I knocked on his door, an ornate blue slab of wood flaking from neglect, and heard movement from inside the residence. This was already a win — it meant my patient was home, could hear my knocking, and was capable of moving around the house. The door-knocker’s trifecta.
When the door opened, I was surprised to be met by a younger man (younger being anything under seventy) of around fifty-five who squinted at me through blurry eyes set too-close together over a vein-tattooed nose.
‘Good morning, I’m Jonathan, the community phlebotomist. You must be Gerald?’
He gave the question thought as if unsure of who he must be, before asking,
‘What’s all this then?’
I wondered if I’d gotten the wrong address.
‘You are Gerald?’
‘Gerald, I’m Jonathan, I’m here to take a blood test.’
‘I don’t know anything about all this. Come in.’
I was surprised, expecting further resistance from a man with no knowledge of a scheduled blood test and a stranger showing up at his door welding needles.
I followed him through his dimly lit hallway, further narrowed with a collection of boxes, clothes, and assorted piles of what can only rightly be called trash. He stepped into his kitchen, the food-preparation based equivalent of his hallway, and plonked down in a seat by a dining table, picking up a glass of apple juice and taking a drink.
I slung my backpack onto the table and withdrew my yellow sharps container and the pre-prepared pouch of needle, tourniquet, blood vials and cotton ball. Gerald squinted at me again and asked,
‘What’s all this then?’
I had a feeling of déjà vu.
‘Ah, the blood test, remember?’
‘I don’t know anything about all this.’
‘I’m guessing your doctor ordered some tests to be done. Have you see your doctor lately?’
‘No! I haven’t seen anyone in, oh…’ He trailed off, apparently forgetting he was talking mid-sentence and took another drink of his juice.
‘Someone should have rung you yesterday to let you know I was coming. Did you get a phone call?’
Gerald shrugged. ‘I don’t know. Maybe I did, I wouldn’t remember. I’m a drunk.’ He took another sip of what I was quickly realising wasn’t apple juice.
I stopped the preparation of my equipment, stunned slightly by his completely unabashed confession.
He didn’t say it like it was something he partook in, he said it as a title, like how I imagine a pilot would introduce themselves. “Good morning, I’m the pilot.”
Only in Gerald’s case he wasn’t in charge of piloting us south-west at 10,000 feet, he was steering me through the booze-addled maze of his poor logic and patchy memory.
I pulled on a pair of gloves and he glanced at the needle and tubes now neatly arranged on his tabletop.
‘What is all this?’
Now that I knew what I was dealing with, it was easier to handle. ‘I’m taking a blood test, remember?’
‘No. But I suppose I wouldn’t. I’m a drunk. Do you want a drink?’
I tipped my head side-to-side, giving the question serious thought. ‘That’s very generous, but I better not.’ My eyes went instinctively to my watch. It was ten o’clock in the morning.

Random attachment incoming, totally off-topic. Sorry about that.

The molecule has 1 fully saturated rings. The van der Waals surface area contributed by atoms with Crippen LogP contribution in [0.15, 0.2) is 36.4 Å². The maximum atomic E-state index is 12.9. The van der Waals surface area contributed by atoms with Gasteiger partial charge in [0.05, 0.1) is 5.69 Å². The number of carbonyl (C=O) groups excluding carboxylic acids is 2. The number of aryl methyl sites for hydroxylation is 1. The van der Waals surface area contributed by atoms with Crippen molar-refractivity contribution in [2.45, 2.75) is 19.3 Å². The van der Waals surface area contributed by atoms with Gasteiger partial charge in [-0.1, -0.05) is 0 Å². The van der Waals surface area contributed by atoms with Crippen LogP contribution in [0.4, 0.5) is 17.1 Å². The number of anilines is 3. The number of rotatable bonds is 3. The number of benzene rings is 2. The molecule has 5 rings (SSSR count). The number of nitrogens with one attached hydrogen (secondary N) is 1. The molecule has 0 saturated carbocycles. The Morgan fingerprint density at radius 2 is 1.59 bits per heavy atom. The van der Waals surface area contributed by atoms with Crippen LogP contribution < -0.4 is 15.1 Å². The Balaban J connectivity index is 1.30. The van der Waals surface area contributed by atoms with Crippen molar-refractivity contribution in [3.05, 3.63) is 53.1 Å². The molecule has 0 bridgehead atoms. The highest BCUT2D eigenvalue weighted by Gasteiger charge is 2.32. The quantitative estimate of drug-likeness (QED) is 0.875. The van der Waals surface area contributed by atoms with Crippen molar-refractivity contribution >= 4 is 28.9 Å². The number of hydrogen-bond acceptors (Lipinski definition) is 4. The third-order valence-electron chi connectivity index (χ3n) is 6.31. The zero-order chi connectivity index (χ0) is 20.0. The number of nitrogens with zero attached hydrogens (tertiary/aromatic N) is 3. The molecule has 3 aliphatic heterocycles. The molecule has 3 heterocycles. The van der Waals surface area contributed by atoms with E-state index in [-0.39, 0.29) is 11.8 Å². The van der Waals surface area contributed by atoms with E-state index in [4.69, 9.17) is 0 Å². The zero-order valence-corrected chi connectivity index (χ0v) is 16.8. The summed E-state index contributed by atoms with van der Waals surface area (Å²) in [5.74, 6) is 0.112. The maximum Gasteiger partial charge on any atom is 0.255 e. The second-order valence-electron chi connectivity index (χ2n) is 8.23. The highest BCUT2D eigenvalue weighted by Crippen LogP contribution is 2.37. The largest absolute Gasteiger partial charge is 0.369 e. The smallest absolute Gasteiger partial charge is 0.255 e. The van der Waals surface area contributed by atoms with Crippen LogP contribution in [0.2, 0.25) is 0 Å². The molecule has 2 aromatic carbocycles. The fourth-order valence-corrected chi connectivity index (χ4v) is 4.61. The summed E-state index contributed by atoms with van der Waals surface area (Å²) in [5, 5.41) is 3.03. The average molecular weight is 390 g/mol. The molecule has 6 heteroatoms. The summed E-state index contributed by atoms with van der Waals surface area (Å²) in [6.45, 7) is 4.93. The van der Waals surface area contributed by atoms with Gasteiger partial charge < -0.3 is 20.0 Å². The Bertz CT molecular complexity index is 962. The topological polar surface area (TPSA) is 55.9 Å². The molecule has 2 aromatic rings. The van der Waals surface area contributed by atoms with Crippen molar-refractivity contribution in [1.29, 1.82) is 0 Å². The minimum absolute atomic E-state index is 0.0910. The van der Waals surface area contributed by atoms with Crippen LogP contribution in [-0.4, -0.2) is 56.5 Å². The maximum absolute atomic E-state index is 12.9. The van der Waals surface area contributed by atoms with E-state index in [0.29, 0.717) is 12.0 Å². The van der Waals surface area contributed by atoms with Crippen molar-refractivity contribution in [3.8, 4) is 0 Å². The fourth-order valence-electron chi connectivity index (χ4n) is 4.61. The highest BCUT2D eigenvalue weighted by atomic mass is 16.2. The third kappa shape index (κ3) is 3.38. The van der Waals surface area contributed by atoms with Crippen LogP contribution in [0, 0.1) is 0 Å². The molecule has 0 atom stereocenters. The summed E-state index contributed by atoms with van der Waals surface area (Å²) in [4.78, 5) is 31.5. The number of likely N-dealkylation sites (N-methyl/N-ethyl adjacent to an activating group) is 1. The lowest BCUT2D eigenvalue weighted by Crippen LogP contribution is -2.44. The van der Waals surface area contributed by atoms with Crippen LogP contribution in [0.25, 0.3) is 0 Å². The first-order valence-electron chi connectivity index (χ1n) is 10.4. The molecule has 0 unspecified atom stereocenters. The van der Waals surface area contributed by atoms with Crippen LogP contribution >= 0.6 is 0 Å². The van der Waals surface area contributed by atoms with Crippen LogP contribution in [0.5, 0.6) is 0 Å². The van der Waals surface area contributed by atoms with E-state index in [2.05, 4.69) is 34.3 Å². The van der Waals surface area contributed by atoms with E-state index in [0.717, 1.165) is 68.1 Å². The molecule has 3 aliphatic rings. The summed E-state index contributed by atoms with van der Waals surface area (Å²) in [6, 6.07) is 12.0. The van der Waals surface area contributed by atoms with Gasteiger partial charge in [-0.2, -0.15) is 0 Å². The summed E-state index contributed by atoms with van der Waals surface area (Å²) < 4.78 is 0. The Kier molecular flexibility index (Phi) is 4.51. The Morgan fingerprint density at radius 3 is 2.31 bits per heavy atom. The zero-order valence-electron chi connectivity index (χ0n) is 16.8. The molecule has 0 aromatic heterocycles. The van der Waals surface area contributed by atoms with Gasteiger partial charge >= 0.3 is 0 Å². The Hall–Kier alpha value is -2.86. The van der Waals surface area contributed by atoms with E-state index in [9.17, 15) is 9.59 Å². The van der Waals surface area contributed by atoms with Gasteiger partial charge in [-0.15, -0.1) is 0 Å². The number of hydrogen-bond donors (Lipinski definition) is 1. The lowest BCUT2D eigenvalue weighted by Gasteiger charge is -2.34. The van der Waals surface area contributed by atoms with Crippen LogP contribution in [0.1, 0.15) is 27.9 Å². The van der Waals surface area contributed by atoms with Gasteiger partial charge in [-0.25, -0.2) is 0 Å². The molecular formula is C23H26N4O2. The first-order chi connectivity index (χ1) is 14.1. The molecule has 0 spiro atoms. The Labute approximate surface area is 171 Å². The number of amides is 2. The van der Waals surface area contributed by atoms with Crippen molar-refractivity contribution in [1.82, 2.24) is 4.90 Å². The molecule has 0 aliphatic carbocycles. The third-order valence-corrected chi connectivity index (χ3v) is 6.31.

‘Sorry I’m drunk,’ he said, unapologetically.
I shrugged and wrapped a tourniquet around his upper arm. ‘It’s your house.’
I instructed him to keep his arm still as I swabbed his skin and aligned the needle, slipping the splinter of metal into the curve of a vein. A flash of blood appeared in a tiny chamber at the base of the needle. I slotted the first vial into a canister and watched as a dark line of maroon snaked down the thin tubing, filling the glass container.
‘What’s all this, then?’
The query was calmly asked given, to Gerald, his memory had just reset and he’d blinked awake to find a young man draining his blood. I respect that in a person.
‘I’m taking some blood samples your doctor ordered.’
‘I haven’t seen my doctor in months.’
I didn’t have it in me to explain again. ‘Weird, that.’
‘Well, maybe I did. I forget things. I’m a drunk.’
He went to reach for his glass and I clamped my hand on his, stopping him from moving it, dislodging the needle and bleeding all over he table. He blinked at where I clutched him, and then stretched out with his other arm and took a swig of wine.
‘Do you think that would affect my memory?’
I pulled the needle from his arm, pushing a cotton ball to the site and taping it down, and then snapped of my gloves.
‘Alcohol abuse can affect memories, absolutely. So I’d say that has something to do with it.’
‘Yeah, I’d say,’ he said, leaning forward and chortling a laugh as if we were sharing a joke. I didn’t want to be rude: I laughed too.
‘Well, we’re all done, my friend,’ I said, packing away my things and slipping my backpack on. ‘Thank you for your time, and your blood.’
I headed for the door and reasoned he had probably donated just as much alcohol as blood. Given his state of inebriation, someone could use his blood samples as smelling salts.
I reached for the door handle and was about to make my escape but Gerald was too quick for me.
‘I still don’t know what all this is about!’
‘I took your blood, Gerald!’ I said, dropping all tact.
‘Oh. Okay. Thanks then.’
‘And thank you, Gerald. I’ll leave you to it, mate.’
‘Right,’ he said, easing the door closed. ‘It’s about time for a drink.’
When relocating to London, I moved in with my cousin, Dom. Dom is a primary school teacher, and has spent his time in England working throughout different schools. He also has a blog, and has recently written an excellent piece about an intense conversation he had with a student. It’s worth a read, and worth a click of your mouse.
Click here to read: http://29andprimed.weebly.com/blog